in Conway numbers, where the finite binary rationals emerge on finite
"days" and the rest (including both 1/3 and pi) only on day omega.

When one visualizes the real line as a continuum along which a
parameterized point may smoothly glide, it goes counter to that image
to have these speed bumps disturbing the smooth ride.  One wants to
suppress at least that side effect of the identification of the reals
with either the Dedekind cuts or the Conway numbers of rank \omega+1,
those born on day < \omega + 1.

One can of course attack this argument.  My point here is only that it is
(my interpretation of) Dedekind's own argument against the identification
of reals with cuts.  This is a serious argument (which my interpretation
aims only to clarify, not strengthen) despite its chinks.

>It is obvious that D1 is not a mathematical argumention, and
>it may go against many a contemporary reader's grain to even
>listen to it. Yet for Dedekind it is a foundational, epistemic
>argumentation, and historical justice requires us to
>acknowledge this fact.

I hope I've made clear that I attach more significance to Dedekind's
"auszerdem", and that the technically substantive argument is in D2.
I would prefer to read D1 as a polemical lead-in to D2, as I feel that
that interpretation does more justice to Dedekind's mathematical skills
and intuitions than taking D1 as the primary argument.

I could however be persuaded of the primacy of D1 in Dedekind's mind
if you would allow it as an endorsement of the axiomatic method, whose
advantages Dedekind presumably at least intuits then if not sees as
clearly as he might have later.  What I have more difficulty with is
the unqualified idea, which I inferred from the second sentence of your
D1, that Dedekind would regard "manifestation of creative power" as a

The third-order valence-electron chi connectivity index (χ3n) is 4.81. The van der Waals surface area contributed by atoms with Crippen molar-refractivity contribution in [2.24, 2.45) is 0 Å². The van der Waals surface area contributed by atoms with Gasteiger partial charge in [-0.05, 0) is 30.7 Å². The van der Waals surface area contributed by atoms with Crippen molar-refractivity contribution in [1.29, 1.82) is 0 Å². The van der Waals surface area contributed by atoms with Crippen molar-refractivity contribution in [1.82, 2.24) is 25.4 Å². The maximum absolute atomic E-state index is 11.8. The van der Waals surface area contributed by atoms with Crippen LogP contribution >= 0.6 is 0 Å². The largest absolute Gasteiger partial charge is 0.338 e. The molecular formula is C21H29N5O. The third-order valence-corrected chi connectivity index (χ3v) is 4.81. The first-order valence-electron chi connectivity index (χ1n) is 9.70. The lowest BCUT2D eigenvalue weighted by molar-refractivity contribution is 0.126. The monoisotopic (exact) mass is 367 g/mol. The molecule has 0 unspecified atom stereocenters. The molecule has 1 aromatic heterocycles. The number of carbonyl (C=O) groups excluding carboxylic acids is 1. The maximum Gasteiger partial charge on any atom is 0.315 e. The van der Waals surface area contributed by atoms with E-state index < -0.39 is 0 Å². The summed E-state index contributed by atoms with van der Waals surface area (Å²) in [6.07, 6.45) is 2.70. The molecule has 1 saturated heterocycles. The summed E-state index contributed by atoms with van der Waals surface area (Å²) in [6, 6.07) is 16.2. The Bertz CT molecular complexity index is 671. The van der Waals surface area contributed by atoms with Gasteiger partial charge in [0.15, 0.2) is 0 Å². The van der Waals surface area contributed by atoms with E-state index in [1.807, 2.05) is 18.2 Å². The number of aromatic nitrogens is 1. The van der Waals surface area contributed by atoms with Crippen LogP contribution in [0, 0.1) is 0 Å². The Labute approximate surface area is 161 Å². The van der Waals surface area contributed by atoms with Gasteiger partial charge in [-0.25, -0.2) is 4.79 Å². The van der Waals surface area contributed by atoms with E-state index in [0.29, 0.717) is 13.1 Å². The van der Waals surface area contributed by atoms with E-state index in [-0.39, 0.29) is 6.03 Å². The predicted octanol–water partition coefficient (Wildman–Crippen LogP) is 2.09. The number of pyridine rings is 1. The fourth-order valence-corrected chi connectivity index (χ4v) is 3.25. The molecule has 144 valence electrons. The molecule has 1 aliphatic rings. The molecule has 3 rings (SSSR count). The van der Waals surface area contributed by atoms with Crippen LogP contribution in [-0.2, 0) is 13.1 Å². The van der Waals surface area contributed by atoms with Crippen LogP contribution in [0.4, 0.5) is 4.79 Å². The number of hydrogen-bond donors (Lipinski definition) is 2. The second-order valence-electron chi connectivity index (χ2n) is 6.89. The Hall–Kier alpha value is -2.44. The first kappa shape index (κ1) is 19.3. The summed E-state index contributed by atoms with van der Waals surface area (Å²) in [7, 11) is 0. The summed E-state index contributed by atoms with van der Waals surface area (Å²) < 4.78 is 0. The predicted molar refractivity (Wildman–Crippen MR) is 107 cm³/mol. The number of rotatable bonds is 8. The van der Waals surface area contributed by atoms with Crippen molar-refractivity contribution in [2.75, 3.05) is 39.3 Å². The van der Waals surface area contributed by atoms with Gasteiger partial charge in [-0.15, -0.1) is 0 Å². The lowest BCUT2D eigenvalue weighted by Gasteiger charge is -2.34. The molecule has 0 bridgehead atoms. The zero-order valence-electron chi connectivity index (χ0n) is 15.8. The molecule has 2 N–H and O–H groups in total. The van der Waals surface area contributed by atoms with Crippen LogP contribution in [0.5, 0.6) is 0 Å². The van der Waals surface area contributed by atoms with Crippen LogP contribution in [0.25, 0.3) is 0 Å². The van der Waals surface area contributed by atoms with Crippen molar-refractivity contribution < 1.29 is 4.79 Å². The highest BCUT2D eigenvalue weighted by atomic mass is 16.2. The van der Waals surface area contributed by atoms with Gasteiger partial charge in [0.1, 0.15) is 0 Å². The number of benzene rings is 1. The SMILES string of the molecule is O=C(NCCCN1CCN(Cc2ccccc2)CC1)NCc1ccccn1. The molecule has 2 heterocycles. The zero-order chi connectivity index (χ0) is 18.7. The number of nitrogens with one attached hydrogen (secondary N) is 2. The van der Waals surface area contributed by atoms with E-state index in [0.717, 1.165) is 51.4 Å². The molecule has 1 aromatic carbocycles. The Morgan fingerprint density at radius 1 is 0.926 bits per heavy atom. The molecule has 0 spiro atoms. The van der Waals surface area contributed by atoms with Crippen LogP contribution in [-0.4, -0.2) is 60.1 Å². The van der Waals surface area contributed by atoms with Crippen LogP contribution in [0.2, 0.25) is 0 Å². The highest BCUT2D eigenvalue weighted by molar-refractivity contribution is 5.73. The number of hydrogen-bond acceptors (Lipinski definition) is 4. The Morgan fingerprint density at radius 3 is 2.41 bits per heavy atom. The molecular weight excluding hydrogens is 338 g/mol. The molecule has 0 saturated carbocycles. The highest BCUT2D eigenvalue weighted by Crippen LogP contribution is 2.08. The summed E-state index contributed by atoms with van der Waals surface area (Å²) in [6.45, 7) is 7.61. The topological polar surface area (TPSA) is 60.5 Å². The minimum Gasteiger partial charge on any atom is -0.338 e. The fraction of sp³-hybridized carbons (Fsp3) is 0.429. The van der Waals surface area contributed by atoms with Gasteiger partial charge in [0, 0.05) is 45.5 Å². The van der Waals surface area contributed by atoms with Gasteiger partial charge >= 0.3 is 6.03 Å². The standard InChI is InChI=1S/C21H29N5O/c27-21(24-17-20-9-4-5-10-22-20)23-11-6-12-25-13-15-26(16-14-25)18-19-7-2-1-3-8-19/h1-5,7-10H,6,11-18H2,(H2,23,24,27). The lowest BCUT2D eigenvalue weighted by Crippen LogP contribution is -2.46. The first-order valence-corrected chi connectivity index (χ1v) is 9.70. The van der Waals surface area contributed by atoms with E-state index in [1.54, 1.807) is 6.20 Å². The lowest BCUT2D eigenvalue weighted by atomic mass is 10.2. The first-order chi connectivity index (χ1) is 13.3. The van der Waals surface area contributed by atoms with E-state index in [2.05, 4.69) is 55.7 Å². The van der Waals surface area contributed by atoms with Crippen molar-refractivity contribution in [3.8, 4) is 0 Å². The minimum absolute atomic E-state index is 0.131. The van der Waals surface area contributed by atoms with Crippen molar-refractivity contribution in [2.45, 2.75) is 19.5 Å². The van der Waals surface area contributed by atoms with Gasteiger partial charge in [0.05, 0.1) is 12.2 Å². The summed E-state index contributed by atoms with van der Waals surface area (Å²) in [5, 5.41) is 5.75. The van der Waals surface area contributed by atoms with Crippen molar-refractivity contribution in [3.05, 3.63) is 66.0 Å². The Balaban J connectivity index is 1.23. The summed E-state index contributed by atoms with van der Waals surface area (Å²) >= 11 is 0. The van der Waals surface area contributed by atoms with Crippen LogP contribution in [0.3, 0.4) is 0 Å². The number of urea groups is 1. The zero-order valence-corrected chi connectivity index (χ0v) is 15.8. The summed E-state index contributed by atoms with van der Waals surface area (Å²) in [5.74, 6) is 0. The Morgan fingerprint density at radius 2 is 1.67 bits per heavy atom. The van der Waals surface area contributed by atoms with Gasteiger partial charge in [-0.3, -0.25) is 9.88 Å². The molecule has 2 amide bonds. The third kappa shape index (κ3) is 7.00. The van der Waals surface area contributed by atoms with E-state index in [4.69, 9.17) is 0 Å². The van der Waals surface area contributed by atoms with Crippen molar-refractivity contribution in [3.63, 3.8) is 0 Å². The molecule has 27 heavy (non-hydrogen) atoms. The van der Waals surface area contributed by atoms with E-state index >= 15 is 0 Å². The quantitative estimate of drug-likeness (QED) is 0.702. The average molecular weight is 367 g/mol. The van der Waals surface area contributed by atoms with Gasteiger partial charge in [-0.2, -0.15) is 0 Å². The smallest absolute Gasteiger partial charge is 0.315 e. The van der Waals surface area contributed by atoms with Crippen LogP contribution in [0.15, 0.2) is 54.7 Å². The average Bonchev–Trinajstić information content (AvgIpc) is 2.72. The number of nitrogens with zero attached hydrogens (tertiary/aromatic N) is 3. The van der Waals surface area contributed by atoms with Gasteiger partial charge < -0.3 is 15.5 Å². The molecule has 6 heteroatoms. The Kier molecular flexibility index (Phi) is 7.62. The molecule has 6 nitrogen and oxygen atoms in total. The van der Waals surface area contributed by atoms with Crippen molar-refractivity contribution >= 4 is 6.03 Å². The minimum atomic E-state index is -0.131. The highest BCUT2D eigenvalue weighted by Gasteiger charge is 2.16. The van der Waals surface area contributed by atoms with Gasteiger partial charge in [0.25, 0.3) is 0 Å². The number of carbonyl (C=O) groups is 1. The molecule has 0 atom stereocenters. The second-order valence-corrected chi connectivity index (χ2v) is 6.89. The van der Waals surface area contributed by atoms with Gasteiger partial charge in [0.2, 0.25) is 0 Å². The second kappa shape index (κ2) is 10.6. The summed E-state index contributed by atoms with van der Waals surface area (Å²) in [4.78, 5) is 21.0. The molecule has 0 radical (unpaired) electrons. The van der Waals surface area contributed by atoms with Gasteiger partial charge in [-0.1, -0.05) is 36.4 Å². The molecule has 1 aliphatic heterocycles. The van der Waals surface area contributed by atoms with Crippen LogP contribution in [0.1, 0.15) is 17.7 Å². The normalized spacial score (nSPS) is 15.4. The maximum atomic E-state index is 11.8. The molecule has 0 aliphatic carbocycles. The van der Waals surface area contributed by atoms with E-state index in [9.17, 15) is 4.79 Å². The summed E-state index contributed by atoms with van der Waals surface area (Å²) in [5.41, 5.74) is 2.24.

substantive rationale.  At a minimum I would ask for some qualification
mentioning axiomatics or other technically substantive notion.

>Also, it is evident from Dedekind's own commentaries - e.g. in his letter
>to Lipschitz from June 10, 1876 , reprinted l.c., p.470 - that he does
>not consider his view in D1 as particularly novel or original; rather,
>he sees it as a description of the ways mathematicians commonly invent
>new numbers.

This would be lend support to the view of D1 as an endorsement of
axiomatics, whose intrinsic rationale is both clear and strong today.

>I hope to find the agreement of Messrs. Tait and Pratt that
>it is only an inessential rephrasing of their words when I
>formulate the insight, which they draw from Dedekind's work, as
>E   "what" the numbers "are" is explained by exhibiting the
>    structure of the system of numbers, and the numbers are
>    better understood in terms of their structure than by
>    the nature of their elements.

All of this is agreeable to me except for the last line, which I would
rather phrase as "representing them as sets".

>Of course, these are not the words of Dedekind, and so the
>question arises whether the insight E is either explicitly
>formulated in different words in Dedekind's work, or is at
>least implicit in his commentaries.

I'd certainly agree with that.  Dedekind calls for much reading between
the lines.

>It seems to be a matter of debate whether Dedekind's
>awareness here can be counted as witnessing implicitly his
>support of the insight E ; based on Dedekind's general
>methodological attitudes, I am inclined to do so.  Still, a
>reference to Dedekind for insight E about the reals cannot,
>it seems, be supported by an explicit quotation, but would
>require a closer report on the tangled web within which the
>'foundations of analysis' developed one hundred years ago.

Again my sentiments precisely!

>It is, of course, most uplifting a situation when we can
>quote the great men of the past to support the insights of
>the present. But history is not just a quarry from which we
>may choose isolated blocks to embellish our present designs.

Indeed.  To do so in the case of the history of continuity would destroy
that fascinating subject's own continuity!

Vaughan Pratt